Forest Bathing

Melanie Choukas-Bradley wants all of us to slow down and look around in nature. Here she is pointing out the beauty of the redbud tree in full bloom at the US Botanic Garden.

Everywhere you turn these days there are articles, podcasts and advertisements about forest bathing. It is the biggest nature trend since the invention of backpacks. Oddly enough, forest bathing is not what it might appear to be. It is the result of a direct translation from the Japanese phrase “shinrin-yoku.” It is not a chance to get naked in the forest. Simply put, it encourages you to spend time in nature by slowing down and using all your senses, like smell, touch and sight. Forest bathing is a walk in the woods, not a hike.

Many of us already interact with nature the way forest bathers do. Maybe you pause for a few quiet minutes under your favorite cherry tree on your daily walk to the Metro. Or perhaps you sit and soak in all that surrounds you from a bench in Lincoln Park. Melanie Choukas-Bradley, one of DC’s first certified forest bather guides, says to think of it as “putting your life in airplane mode, slowing things down, and observing what is around you in nature.”

Certified Walking Guides
Choukas-Bradley is one of 20 people in the DC metro area who are or soon will be certified to be a guide by the Association of Nature & Forest Therapy Guides and Programs (ANFT). The association was founded by Amos Clifford, a student of Buddhist philosophy, and is located in Santa Rosa, California. It is a global nonprofit devoted to promoting the benefits of nature and health. ANFT has certified guides around the world. Clifford and many of those the association has certified began their careers as wilderness guides. ANFT hopes to have 1,000 certified forest therapy guides in the United States within the next two years.

The flower of the dogwood tree is singularly beautiful. The dogwood tree was planted at Monticello by President Thomas Jefferson and became the Virginia state tree.

To become a guide requires one week of intense instruction followed by a six-month practicum that includes prescribed activities and work with a mentor. Most of the classes listed on the ANFT website are full for the next nine months with waiting lists. The cost of the instruction varies depending on location and instructor, but the one class still open in 2019 is in California and costs $3,700 plus room, board and air travel. The association is clear that it is certifying guides and not mental health therapists.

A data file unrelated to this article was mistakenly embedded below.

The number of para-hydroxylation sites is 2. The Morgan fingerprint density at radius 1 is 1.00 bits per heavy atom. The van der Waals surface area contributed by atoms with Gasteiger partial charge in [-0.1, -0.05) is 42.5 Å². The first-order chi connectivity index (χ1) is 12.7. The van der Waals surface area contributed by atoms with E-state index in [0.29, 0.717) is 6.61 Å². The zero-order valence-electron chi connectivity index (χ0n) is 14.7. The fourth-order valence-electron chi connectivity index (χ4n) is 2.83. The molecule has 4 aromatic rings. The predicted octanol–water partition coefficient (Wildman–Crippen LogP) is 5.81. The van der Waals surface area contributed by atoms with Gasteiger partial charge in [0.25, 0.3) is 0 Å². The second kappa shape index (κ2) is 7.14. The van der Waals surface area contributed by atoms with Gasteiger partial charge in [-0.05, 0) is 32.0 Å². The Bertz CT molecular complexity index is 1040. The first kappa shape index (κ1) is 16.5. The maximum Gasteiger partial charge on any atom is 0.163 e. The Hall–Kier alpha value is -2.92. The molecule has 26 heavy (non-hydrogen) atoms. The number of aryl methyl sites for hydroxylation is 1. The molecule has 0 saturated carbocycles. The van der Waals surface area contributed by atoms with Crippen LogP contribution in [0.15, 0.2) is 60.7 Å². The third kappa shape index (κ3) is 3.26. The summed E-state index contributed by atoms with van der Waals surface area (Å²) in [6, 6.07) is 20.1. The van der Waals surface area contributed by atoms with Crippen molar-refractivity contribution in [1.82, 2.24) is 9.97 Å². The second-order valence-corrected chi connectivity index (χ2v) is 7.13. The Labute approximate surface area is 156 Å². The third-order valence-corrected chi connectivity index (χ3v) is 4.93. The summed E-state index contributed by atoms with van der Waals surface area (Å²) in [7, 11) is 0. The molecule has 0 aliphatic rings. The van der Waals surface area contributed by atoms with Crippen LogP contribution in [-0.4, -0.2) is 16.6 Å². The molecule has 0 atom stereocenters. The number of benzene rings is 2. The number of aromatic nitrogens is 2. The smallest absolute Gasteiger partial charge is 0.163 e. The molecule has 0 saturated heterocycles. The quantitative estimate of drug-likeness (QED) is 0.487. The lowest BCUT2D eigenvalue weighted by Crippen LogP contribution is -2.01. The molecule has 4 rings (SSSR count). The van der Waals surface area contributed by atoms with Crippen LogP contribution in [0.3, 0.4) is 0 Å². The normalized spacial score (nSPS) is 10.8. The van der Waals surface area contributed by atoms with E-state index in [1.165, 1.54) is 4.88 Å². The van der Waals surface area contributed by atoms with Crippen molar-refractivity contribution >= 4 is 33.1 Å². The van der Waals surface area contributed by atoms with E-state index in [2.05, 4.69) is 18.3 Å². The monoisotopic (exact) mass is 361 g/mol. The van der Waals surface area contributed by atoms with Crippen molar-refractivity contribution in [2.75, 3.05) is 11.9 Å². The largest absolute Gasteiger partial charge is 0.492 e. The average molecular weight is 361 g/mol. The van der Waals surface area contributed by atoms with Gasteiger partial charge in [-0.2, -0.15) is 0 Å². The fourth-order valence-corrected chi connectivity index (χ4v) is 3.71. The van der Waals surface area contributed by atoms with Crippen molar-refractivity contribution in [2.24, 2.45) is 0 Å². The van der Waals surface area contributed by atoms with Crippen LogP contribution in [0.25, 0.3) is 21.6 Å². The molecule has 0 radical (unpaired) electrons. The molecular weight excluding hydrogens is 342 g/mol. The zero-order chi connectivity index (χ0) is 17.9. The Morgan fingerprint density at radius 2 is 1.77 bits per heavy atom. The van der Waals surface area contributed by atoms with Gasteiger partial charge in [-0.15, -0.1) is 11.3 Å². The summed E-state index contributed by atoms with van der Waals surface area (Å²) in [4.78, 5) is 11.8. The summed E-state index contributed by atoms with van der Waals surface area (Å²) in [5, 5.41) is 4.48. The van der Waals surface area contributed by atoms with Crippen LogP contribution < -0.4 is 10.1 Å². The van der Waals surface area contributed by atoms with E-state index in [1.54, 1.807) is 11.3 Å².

Choukas-Bradley says that the walks incorporate many of the same elements as yoga, tai chi and meditation. She describes the process as a “full sensory immersion in the beauty and wonder in nature.”

A Natural-born Leader
Choukas-Bradley was born to be the perfect natural advocate for forest bathing. She grew up enjoying four seasons of nature’s wonders in Vermont, surrounded by maple trees, lakes and woodland wildflowers. She has spent her life and career as a naturalist and has written books about Washington-area ecosystems, Rock Creek and Sugar Loaf Mountain, where she raised her family. She also authored a book on Washington’s trees. She learned about forest bathing in a 2014 article in Oprah Winfrey’s magazine.

Choukas-Bradley’s smile and welcoming wave when she spots you immediately draw you in. There is nothing New Age about her. It’s her quiet reserve that draws you in. Her voice seems at one with the environment, and you can easily imagine birds and other wildlife responding to it. She says she usually begins her forest bathing walks by encouraging folks to stand still and to observe what is moving around them. “Maybe there is wind blowing in the bush or a tree that you are standing next to; or there is a feather in the ground under the tree,” she says. “Just by stopping and looking, you are beginning to leave your chaotic world behind.”

Ideally, a forest walk lasts for 40 minutes or more, but Choukas-Bradley says it’s also good to just take 10 minutes during your lunch hour to get outside. Her walks quickly sell out, and this spring she has been busy providing sessions for the Audubon Naturalist Society, Casey Trees, the US Botanic Garden, US National Arboretum, Smithsonian Associates and Rock Creek Conservancy, just to name a few.

The US Botanic Garden is a great place to forest bathe. The meandering paths in the outdoor garden help you slow down and enjoy the beauty of the Regional Garden.

Some of the sessions are geared to families or children. “I really like to encourage the kids just to explore on their own, and I love what they find,” she says. She encourages participants to share their experiences at the end of the walk, although that is entirely voluntary. Often she uses a “talking stick” to be passed around the circle, and that seems to encourage comments. Choukas-Bradley muses that it is a perfect example of nature giving back to us in its own unique way.

If you want to learn more or sign up for a forest bathing walk, check the website,, or go online to read Bill Matuszeski’s Hill Rag article, “Forest Bathing Along the Anacostia,” to get tips on places to go. Also check out Choukas-Bradley’s book, The Joy of Forest Bathing—Reconnect with Wild Places & Rejuvenate Your Life, available locally at Politics and Prose or online.


Rindy O’Brien is a long-time environmental advocate and forest bather. For information contact her at